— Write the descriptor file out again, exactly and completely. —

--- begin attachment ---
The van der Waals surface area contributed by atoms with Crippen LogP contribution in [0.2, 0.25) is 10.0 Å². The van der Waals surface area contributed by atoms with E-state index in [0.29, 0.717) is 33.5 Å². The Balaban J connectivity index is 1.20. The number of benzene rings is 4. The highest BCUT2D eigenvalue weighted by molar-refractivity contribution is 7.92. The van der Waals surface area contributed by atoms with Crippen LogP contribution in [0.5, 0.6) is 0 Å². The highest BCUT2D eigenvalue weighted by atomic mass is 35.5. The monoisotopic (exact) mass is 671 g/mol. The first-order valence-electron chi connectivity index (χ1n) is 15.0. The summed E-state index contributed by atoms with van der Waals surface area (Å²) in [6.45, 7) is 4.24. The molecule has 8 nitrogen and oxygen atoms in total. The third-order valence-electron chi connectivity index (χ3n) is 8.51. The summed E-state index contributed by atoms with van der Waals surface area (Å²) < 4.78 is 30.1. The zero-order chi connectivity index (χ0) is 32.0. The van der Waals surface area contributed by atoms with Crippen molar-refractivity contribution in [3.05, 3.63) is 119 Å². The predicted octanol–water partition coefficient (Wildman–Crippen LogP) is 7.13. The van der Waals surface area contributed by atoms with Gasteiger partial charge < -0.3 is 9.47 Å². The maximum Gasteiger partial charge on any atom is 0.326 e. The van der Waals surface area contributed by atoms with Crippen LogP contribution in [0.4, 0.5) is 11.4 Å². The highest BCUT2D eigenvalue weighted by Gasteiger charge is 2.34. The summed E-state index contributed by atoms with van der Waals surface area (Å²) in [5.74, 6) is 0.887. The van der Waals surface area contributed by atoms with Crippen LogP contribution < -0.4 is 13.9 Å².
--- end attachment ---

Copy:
The van der Waals surface area contributed by atoms with Crippen LogP contribution in [0.2, 0.25) is 10.0 Å². The van der Waals surface area contributed by atoms with E-state index in [0.29, 0.717) is 33.5 Å². The Balaban J connectivity index is 1.20. The number of benzene rings is 4. The highest BCUT2D eigenvalue weighted by molar-refractivity contribution is 7.92. The van der Waals surface area contributed by atoms with Crippen LogP contribution in [0.5, 0.6) is 0 Å². The highest BCUT2D eigenvalue weighted by atomic mass is 35.5. The monoisotopic (exact) mass is 671 g/mol. The first-order valence-electron chi connectivity index (χ1n) is 15.0. The summed E-state index contributed by atoms with van der Waals surface area (Å²) in [6.45, 7) is 4.24. The molecule has 8 nitrogen and oxygen atoms in total. The third-order valence-electron chi connectivity index (χ3n) is 8.51. The summed E-state index contributed by atoms with van der Waals surface area (Å²) < 4.78 is 30.1. The zero-order chi connectivity index (χ0) is 32.0. The van der Waals surface area contributed by atoms with Crippen molar-refractivity contribution in [3.05, 3.63) is 119 Å². The predicted octanol–water partition coefficient (Wildman–Crippen LogP) is 7.13. The van der Waals surface area contributed by atoms with Gasteiger partial charge < -0.3 is 9.47 Å². The maximum Gasteiger partial charge on any atom is 0.326 e. The van der Waals surface area contributed by atoms with Crippen LogP contribution in [0.4, 0.5) is 11.4 Å². The highest BCUT2D eigenvalue weighted by Gasteiger charge is 2.34. The summed E-state index contributed by atoms with van der Waals surface area (Å²) in [5.74, 6) is 0.887. The van der Waals surface area contributed by atoms with Crippen LogP contribution < -0.4 is 13.9 Å².